Katey's seen first-hand how vital it can be for your career. "I didn't believe it until my then-agent gave me a stern talking to," she says. "Soon after, I launched my blog and landed a piece on Vogue.com about my favorite products. It was at that point I realized how important it is to establish yourself as a brand in this industry, as well as establish a daily presence in the world of social media."
5. No matter what, don't overdo it on the fangirling.
For many who want to be a professional makeup artist, working with celebrities is the ultimate goal. Katey emphasizes that if you're lucky enough to score a star client, you need to remain professional. "Remember that you're there to perform a service, not try and become best friends with someone you've seen in movies," she explains. "If a friendship grows, that's wonderful, but your job is to make sure your client is in the most relaxed state of mind. This often means intuitively knowing when it's time to talk and when it's time to stay quiet and let them sit with their thoughts, their phone, or their music."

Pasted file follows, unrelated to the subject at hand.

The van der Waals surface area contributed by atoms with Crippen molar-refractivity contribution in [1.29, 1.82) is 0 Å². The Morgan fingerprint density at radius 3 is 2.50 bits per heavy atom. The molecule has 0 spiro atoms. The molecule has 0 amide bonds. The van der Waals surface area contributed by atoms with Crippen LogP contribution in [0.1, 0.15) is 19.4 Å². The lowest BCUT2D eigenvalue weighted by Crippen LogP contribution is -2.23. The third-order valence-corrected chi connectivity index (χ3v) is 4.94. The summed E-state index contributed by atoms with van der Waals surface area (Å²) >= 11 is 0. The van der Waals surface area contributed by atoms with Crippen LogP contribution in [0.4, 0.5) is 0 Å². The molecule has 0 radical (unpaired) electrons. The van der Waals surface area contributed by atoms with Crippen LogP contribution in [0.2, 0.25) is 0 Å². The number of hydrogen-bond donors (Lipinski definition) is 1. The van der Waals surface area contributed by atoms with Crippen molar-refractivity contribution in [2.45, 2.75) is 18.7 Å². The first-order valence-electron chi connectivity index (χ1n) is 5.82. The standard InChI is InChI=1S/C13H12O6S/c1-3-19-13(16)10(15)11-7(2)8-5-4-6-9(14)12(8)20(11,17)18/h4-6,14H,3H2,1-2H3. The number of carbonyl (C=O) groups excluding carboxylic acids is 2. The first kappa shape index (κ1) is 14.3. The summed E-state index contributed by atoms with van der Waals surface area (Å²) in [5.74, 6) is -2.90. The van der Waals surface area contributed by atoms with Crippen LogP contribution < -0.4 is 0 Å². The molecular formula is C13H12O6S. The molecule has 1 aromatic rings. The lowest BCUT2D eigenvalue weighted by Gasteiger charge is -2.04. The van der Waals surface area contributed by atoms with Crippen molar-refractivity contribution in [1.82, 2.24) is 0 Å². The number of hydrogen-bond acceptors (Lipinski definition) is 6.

6. Take any job you can and bring your best attitude.
As you work your way up, take any job you can get to build experience, even if it doesn't pay. "Nothing is ever beneath you—no job is ever too small. You never know who you're going to meet, and where that person will end up next, so always treat everyone the way you'd like to be treated," says Katey.
7. Love your job.
Never lose the love for makeup and artistry that drew you to becoming a makeup artist in the first place! "Enthusiasm is important! Eighteen years later, I'm still with M.A.C. and my passion runs as strong as it did my first day. It encourages me to be unique and express myself through makeup art," says John.
8. Wear flats.
Working as a makeup artist requires long days spent on your feet. It's a simple tip, but an important one: "Never wear high heels to work," says Simone.
9. Find a mentor.
See if you can connect with a makeup artist who will let you tag along to their jobs. If you can work as their assistant or as an intern, even better! Having a mentor who can show you the ropes is invaluable when you're starting out. "And one day, pay it back," says Simone.